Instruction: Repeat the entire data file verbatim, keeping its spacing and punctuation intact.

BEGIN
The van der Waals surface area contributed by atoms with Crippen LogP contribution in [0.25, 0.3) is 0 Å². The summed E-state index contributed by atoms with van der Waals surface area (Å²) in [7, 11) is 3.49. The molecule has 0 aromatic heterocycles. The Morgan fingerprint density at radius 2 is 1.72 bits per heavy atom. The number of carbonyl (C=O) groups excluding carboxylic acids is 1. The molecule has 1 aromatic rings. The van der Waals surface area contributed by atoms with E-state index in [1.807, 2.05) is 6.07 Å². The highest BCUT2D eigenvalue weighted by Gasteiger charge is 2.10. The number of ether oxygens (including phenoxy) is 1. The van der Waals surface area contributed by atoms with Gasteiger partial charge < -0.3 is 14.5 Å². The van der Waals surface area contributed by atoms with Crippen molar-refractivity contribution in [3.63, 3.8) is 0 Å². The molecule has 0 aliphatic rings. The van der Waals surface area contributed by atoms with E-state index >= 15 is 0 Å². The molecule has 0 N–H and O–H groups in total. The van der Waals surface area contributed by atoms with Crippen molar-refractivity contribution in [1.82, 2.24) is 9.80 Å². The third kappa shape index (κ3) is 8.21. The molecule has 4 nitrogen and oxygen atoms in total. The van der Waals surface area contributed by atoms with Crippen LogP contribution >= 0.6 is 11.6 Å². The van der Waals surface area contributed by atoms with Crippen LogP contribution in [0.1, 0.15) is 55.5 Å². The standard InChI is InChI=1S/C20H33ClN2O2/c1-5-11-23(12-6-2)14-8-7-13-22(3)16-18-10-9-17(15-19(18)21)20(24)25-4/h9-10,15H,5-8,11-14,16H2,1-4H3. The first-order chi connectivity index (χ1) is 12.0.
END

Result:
The van der Waals surface area contributed by atoms with Crippen LogP contribution in [0.25, 0.3) is 0 Å². The summed E-state index contributed by atoms with van der Waals surface area (Å²) in [7, 11) is 3.49. The molecule has 0 aromatic heterocycles. The Morgan fingerprint density at radius 2 is 1.72 bits per heavy atom. The number of carbonyl (C=O) groups excluding carboxylic acids is 1. The molecule has 1 aromatic rings. The van der Waals surface area contributed by atoms with E-state index in [1.807, 2.05) is 6.07 Å². The highest BCUT2D eigenvalue weighted by Gasteiger charge is 2.10. The number of ether oxygens (including phenoxy) is 1. The van der Waals surface area contributed by atoms with Gasteiger partial charge < -0.3 is 14.5 Å². The van der Waals surface area contributed by atoms with Crippen molar-refractivity contribution in [3.63, 3.8) is 0 Å². The molecule has 0 aliphatic rings. The van der Waals surface area contributed by atoms with E-state index >= 15 is 0 Å². The molecule has 0 N–H and O–H groups in total. The van der Waals surface area contributed by atoms with Crippen molar-refractivity contribution in [1.82, 2.24) is 9.80 Å². The third kappa shape index (κ3) is 8.21. The molecule has 4 nitrogen and oxygen atoms in total. The van der Waals surface area contributed by atoms with Crippen LogP contribution >= 0.6 is 11.6 Å². The van der Waals surface area contributed by atoms with Crippen LogP contribution in [0.1, 0.15) is 55.5 Å². The standard InChI is InChI=1S/C20H33ClN2O2/c1-5-11-23(12-6-2)14-8-7-13-22(3)16-18-10-9-17(15-19(18)21)20(24)25-4/h9-10,15H,5-8,11-14,16H2,1-4H3. The first-order chi connectivity index (χ1) is 12.0.